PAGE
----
“Don’t cheat to cheat” is essentially how Major League Baseball wants all and sundry to view its prohibition on the use of any and all forms of technology to decode signs. Having already thrown the book at the Astros for providing batters with otherwise-privileged information through extra-legal means, the Commissioner’s Office is slated to do the same to the Red Sox once its probe ends. To be sure, its intent is clear; it wants to free the sport of suspicions on its integrity and commitment to fair play. Using circumstantial advantages — such as when a runner is in second base and able to see the opposing catcher’s gestures — is one thing. Tapping other parties with access to electronic equipment in order to get ahead is quite another.

The fact that similarities abound in the extra-legal means employed by the aforementioned franchises (if not in methodology, then in motivation and purpose) speaks volumes of the pressure they face to deliver the goods. The predilection for protagonists to walk the fine line — and, needless to say, cross it — is borne of intense competition and the compelling need to emerge at the top when the battlesmoke clears. The zero-sum, winner-take-all components to the entire process further raise the stakes. The Astros and the Red Sox gambled in 2017 and 2018, respectively, that their elaborate schemes would net them immense benefits, and they were both rewarded with World Series triumphs. They would have gotten away scot-free, too, had pitcher Mike Fiers not broken an unwritten code and detailed the extent of the cheating to The Athletic.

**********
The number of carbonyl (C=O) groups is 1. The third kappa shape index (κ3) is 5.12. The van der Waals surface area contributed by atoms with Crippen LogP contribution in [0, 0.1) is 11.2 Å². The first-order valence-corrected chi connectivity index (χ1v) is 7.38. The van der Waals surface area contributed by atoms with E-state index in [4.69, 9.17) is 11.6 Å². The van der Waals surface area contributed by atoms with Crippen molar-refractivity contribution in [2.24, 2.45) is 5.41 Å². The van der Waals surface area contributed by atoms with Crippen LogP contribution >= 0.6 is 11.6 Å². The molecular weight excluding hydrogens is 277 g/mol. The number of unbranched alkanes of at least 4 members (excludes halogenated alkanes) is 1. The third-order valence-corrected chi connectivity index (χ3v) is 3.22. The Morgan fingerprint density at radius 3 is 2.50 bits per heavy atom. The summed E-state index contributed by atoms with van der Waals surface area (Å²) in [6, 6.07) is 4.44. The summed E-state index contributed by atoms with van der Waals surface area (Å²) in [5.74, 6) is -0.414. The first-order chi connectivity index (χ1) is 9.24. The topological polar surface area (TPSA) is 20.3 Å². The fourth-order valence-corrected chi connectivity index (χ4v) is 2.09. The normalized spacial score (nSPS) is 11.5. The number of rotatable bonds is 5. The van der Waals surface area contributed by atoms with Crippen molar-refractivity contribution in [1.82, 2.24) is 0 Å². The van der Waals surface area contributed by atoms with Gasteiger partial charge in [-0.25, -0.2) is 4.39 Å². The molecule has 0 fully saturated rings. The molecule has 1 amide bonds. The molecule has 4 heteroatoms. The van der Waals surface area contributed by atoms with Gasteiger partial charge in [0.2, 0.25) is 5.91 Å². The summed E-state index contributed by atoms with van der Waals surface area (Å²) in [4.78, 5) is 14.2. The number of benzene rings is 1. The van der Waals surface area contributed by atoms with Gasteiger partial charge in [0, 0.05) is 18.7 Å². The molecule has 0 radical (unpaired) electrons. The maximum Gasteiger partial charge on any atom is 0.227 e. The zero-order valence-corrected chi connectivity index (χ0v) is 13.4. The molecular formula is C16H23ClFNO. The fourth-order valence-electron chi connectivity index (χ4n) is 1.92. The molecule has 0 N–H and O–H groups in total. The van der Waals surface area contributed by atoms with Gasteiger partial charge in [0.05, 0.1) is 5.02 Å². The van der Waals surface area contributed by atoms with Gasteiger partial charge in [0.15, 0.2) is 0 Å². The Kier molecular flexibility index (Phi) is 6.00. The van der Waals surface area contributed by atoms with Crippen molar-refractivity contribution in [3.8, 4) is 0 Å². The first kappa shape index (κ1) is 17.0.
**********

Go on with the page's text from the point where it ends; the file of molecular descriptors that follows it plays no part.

Parenthetically, the varied reactions to the revelation underscore the pervasiveness of the “What goes on in Vegas stays in Vegas” mentality in locker rooms. Players purposely participated in the plan, and officials who had opportunities to stop them in the name of sportsmanship, if not the law, instead helped in or turned a blind eye to the conspiracy. Meanwhile, Fiers isn’t heralded for having the courage to blow the whistle on a fundamental wrong; rather, he’s pilloried for breaking his silence on the matter. And, in this context, no reputation is left unscathed in the aftermath of one of the biggest scandals in the sport’s history.

The league will survive, to be sure. Baseball is just too storied and too beloved not to weather the latest storm. That said, it needs to learn from its mistakes, and fast. Cracking down on transgressors and ensuring everybody else gets the message that it will brook no missteps are but the first in a series of moves it has to make to save stakeholders from self-injurious behavior. This time, it spared players from its wrath because it had to grant them immunity to get the whole story. It cannot encourage recidivism, however, and should thus be harsh and utterly devoid of forgiveness were such a thing to happen anew. Else, the Astros and the Red Sox won’t be the only examples of its misplaced trust, and those weighing the risks of getting caught may well figure the returns from resorting to dishonesty to be well worth the cost.


Anthony L. Cuaycong has been writing Courtside since BusinessWorld introduced a Sports section in 1994. He is a consultant on strategic planning, oprerations and Human Resources management, corporate communications, and business development.